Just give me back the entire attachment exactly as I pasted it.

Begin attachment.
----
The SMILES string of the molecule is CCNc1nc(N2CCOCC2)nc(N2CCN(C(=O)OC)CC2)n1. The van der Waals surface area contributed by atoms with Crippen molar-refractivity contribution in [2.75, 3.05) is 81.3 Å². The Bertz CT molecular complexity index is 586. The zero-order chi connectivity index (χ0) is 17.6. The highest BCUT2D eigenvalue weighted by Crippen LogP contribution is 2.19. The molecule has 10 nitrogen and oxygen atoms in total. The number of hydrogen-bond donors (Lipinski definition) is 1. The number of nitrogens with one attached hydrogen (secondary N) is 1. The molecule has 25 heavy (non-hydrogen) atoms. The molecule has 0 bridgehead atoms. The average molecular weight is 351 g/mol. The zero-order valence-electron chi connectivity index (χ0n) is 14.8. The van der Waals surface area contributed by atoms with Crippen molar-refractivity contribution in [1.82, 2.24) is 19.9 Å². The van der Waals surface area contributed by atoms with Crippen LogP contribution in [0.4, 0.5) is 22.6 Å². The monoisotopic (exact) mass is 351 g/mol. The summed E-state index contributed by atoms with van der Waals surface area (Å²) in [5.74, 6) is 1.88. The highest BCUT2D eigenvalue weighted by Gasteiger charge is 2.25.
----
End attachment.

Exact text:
The SMILES string of the molecule is CCNc1nc(N2CCOCC2)nc(N2CCN(C(=O)OC)CC2)n1. The van der Waals surface area contributed by atoms with Crippen molar-refractivity contribution in [2.75, 3.05) is 81.3 Å². The Bertz CT molecular complexity index is 586. The zero-order chi connectivity index (χ0) is 17.6. The highest BCUT2D eigenvalue weighted by Crippen LogP contribution is 2.19. The molecule has 10 nitrogen and oxygen atoms in total. The number of hydrogen-bond donors (Lipinski definition) is 1. The number of nitrogens with one attached hydrogen (secondary N) is 1. The molecule has 25 heavy (non-hydrogen) atoms. The molecule has 0 bridgehead atoms. The average molecular weight is 351 g/mol. The zero-order valence-electron chi connectivity index (χ0n) is 14.8. The van der Waals surface area contributed by atoms with Crippen molar-refractivity contribution in [1.82, 2.24) is 19.9 Å². The van der Waals surface area contributed by atoms with Crippen LogP contribution in [0.4, 0.5) is 22.6 Å². The monoisotopic (exact) mass is 351 g/mol. The summed E-state index contributed by atoms with van der Waals surface area (Å²) in [5.74, 6) is 1.88. The highest BCUT2D eigenvalue weighted by Gasteiger charge is 2.25.